In ZAINESVILLE, OHIO Sam would just have to look down at the sidewalk. New Orleans, not known for being a particularly well run municipality, also embeds street names in sidewalks here and there. Street signs in NYC are for cars, that is quite clear. Oh, you are a pedestrian, perhaps a lost tourist? Well in that case New York has PLENTY of lovely signs for you… if you stay in the subway system (paid for by MTA) or the boundaries of a BID (paid for by business and property owners), but not extensively or comprehensively on actual streets. I’d argue why this is important, but Ms. Turner already did that so well.
A particular thing Sam does (and probably others as well) is that when clueless about where the nearest subway station is (usually in downtown Manhattan), he follows the subway grates in the sidewalk. This works mainly because he lives near a main subway hub and is not particular about subway lines. These grates represent an opportunity for a design fix. Why can’t the occasional grate tell you what direction it is going and maybe what train line they are for?
[Aside: For some nice suggestions on how the wayfinding system can be improved inside the subway system check this out.]
Speaking of subway stations, they are often the points of directional decision making. When one pops into the sunlight there is not much to go on. The signs that let you know which corner you are on are at the bottom of the stairs, before most people have likely reached that decision point. Even if Sam does read the interior subway exit signs [he doesn’t] he is faced with the question: if this is the northwest corner, am I facing north or west? Which means he either had to have paid attention to the theoretical southwest sign [he didn’t] or be able to recognize immediately the difference between an avenue and a cross town street [this depends on if he has had coffee yet]. This adds unnecessary cognitive energy costs to trips to unfamiliar parts of Midtown! Having on-sidewalk compasses or other indicators, maybe on the steps you are looking at as you walk up (instead of inspirational signage), might not eliminate these added brain taxes for subway riders, but they can provide an additional locational realignment to soon-to-be confused pedestrians.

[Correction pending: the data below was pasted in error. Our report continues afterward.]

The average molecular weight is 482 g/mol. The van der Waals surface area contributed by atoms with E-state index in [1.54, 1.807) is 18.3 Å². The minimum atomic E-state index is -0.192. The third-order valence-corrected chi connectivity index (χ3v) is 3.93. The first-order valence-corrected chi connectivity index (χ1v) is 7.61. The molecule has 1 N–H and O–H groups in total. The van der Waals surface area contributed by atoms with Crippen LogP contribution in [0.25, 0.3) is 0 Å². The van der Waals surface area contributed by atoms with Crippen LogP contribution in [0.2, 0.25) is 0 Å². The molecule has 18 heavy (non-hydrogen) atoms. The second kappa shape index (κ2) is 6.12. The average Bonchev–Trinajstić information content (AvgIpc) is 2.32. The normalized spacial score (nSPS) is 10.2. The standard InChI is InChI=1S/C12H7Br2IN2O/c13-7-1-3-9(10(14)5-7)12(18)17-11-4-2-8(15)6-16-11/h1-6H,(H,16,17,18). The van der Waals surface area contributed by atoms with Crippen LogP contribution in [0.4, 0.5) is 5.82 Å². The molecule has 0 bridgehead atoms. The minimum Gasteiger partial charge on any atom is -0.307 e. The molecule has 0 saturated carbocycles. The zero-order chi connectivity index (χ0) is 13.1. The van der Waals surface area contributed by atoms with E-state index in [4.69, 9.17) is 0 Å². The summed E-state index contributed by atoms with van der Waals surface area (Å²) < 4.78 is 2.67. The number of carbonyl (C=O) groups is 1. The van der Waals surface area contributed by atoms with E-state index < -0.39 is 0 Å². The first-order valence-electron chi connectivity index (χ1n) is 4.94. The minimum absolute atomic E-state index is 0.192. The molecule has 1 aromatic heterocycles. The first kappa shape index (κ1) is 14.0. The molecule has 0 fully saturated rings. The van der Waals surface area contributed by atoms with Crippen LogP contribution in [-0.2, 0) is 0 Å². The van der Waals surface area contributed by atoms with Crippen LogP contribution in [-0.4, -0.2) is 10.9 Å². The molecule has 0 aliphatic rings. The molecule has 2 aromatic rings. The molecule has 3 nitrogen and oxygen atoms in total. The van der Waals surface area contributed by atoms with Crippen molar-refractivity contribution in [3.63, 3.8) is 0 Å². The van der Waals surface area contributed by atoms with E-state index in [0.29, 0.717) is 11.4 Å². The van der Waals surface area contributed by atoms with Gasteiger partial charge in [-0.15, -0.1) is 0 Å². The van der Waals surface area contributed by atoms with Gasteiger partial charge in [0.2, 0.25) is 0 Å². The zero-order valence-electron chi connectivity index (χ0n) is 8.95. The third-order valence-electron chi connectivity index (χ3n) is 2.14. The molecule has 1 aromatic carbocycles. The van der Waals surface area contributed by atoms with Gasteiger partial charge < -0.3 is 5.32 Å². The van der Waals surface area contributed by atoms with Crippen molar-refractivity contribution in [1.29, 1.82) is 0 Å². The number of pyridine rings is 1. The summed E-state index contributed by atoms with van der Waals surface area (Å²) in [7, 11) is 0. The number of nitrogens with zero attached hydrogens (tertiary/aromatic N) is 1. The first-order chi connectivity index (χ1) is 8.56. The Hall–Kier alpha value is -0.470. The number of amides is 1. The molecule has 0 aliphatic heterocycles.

To sum up there are a lot of design fixes to existing elements of the streetscape that could make knowing where you are much easier. Sidewalks, benches, buildings, tree pits, bus stops, fire hydrants or call boxes, elevated train lines, stairs, light fixtures and even buildings all present opportunities to provide clues to the pedestrian about where they are in the city. This would require designers and builders of these fixtures to not only think about the primary use of the object itself, but also how it fits into a specific place and relates to the rest of the city around it. This definitely poses some challenges both in design and in cost and maintenance, but if the objects in the streetscape know where they are, they can tell the Sam’s where they are.